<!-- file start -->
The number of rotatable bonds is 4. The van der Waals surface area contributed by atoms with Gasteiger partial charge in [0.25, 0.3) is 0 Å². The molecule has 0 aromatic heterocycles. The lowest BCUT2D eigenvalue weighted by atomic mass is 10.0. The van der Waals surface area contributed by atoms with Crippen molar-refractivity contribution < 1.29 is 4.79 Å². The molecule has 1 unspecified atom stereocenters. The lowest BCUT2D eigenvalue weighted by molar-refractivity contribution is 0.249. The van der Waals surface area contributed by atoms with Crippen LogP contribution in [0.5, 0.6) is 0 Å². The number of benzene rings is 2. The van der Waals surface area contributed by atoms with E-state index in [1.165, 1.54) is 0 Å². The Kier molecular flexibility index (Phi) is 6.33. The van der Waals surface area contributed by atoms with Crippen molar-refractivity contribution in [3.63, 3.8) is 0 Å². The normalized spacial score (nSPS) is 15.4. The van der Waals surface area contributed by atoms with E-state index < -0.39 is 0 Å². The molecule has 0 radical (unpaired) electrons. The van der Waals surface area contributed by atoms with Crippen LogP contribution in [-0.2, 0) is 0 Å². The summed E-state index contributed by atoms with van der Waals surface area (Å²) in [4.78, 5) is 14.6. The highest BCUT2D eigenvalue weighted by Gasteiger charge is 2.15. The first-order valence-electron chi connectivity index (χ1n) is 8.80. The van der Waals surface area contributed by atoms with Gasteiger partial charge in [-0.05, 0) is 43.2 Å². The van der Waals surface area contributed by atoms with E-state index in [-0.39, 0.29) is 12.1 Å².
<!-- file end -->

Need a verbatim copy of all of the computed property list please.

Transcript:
The number of rotatable bonds is 4. The van der Waals surface area contributed by atoms with Gasteiger partial charge in [0.25, 0.3) is 0 Å². The molecule has 0 aromatic heterocycles. The lowest BCUT2D eigenvalue weighted by atomic mass is 10.0. The van der Waals surface area contributed by atoms with Crippen molar-refractivity contribution < 1.29 is 4.79 Å². The molecule has 1 unspecified atom stereocenters. The lowest BCUT2D eigenvalue weighted by molar-refractivity contribution is 0.249. The van der Waals surface area contributed by atoms with Crippen LogP contribution in [0.5, 0.6) is 0 Å². The number of benzene rings is 2. The van der Waals surface area contributed by atoms with E-state index in [1.165, 1.54) is 0 Å². The Kier molecular flexibility index (Phi) is 6.33. The van der Waals surface area contributed by atoms with Crippen molar-refractivity contribution in [3.63, 3.8) is 0 Å². The normalized spacial score (nSPS) is 15.4. The van der Waals surface area contributed by atoms with E-state index < -0.39 is 0 Å². The molecule has 0 radical (unpaired) electrons. The van der Waals surface area contributed by atoms with Crippen LogP contribution in [-0.2, 0) is 0 Å². The summed E-state index contributed by atoms with van der Waals surface area (Å²) in [4.78, 5) is 14.6. The highest BCUT2D eigenvalue weighted by Gasteiger charge is 2.15. The first-order valence-electron chi connectivity index (χ1n) is 8.80. The van der Waals surface area contributed by atoms with Gasteiger partial charge in [-0.05, 0) is 43.2 Å². The van der Waals surface area contributed by atoms with E-state index in [-0.39, 0.29) is 12.1 Å².